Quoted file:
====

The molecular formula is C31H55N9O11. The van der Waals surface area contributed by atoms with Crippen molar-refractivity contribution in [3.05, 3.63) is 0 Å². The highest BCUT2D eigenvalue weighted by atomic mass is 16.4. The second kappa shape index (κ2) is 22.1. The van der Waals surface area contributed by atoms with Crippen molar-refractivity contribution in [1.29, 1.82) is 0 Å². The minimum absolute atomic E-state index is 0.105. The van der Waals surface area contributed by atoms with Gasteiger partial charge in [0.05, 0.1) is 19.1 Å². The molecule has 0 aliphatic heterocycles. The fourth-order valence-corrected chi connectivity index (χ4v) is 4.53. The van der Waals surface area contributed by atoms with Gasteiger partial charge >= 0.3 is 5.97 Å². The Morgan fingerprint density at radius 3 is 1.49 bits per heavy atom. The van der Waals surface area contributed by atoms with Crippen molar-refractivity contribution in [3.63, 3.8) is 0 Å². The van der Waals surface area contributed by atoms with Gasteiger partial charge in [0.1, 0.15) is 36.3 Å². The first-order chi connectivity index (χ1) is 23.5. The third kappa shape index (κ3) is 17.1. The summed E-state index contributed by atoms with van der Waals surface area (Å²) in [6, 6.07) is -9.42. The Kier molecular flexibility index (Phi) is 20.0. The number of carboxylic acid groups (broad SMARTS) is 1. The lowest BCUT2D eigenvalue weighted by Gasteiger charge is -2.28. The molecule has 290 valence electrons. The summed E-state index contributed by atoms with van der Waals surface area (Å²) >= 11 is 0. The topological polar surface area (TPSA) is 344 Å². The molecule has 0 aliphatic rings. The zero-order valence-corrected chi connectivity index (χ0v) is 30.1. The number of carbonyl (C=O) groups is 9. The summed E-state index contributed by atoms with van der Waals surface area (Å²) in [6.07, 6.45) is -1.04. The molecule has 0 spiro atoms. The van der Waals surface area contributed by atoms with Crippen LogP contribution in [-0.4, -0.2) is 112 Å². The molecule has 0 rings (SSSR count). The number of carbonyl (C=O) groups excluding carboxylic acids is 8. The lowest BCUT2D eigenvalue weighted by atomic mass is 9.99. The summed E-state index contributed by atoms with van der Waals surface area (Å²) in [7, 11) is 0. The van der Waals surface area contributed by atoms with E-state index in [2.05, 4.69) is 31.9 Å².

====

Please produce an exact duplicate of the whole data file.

The molecular formula is C31H55N9O11. The van der Waals surface area contributed by atoms with Crippen molar-refractivity contribution in [3.05, 3.63) is 0 Å². The highest BCUT2D eigenvalue weighted by atomic mass is 16.4. The second kappa shape index (κ2) is 22.1. The van der Waals surface area contributed by atoms with Crippen molar-refractivity contribution in [1.29, 1.82) is 0 Å². The minimum absolute atomic E-state index is 0.105. The van der Waals surface area contributed by atoms with Gasteiger partial charge in [0.05, 0.1) is 19.1 Å². The molecule has 0 aliphatic heterocycles. The fourth-order valence-corrected chi connectivity index (χ4v) is 4.53. The van der Waals surface area contributed by atoms with Gasteiger partial charge >= 0.3 is 5.97 Å². The Morgan fingerprint density at radius 3 is 1.49 bits per heavy atom. The van der Waals surface area contributed by atoms with Crippen molar-refractivity contribution in [3.63, 3.8) is 0 Å². The van der Waals surface area contributed by atoms with Gasteiger partial charge in [0.1, 0.15) is 36.3 Å². The first-order chi connectivity index (χ1) is 23.5. The third kappa shape index (κ3) is 17.1. The summed E-state index contributed by atoms with van der Waals surface area (Å²) in [6, 6.07) is -9.42. The Kier molecular flexibility index (Phi) is 20.0. The number of carboxylic acid groups (broad SMARTS) is 1. The lowest BCUT2D eigenvalue weighted by Gasteiger charge is -2.28. The molecule has 290 valence electrons. The summed E-state index contributed by atoms with van der Waals surface area (Å²) >= 11 is 0. The topological polar surface area (TPSA) is 344 Å². The molecule has 0 aliphatic rings. The zero-order valence-corrected chi connectivity index (χ0v) is 30.1. The number of carbonyl (C=O) groups is 9. The summed E-state index contributed by atoms with van der Waals surface area (Å²) in [6.07, 6.45) is -1.04. The molecule has 0 spiro atoms. The van der Waals surface area contributed by atoms with Crippen LogP contribution in [-0.4, -0.2) is 112 Å². The molecule has 0 rings (SSSR count). The number of carbonyl (C=O) groups excluding carboxylic acids is 8. The lowest BCUT2D eigenvalue weighted by atomic mass is 9.99. The summed E-state index contributed by atoms with van der Waals surface area (Å²) in [7, 11) is 0. The van der Waals surface area contributed by atoms with E-state index in [2.05, 4.69) is 31.9 Å².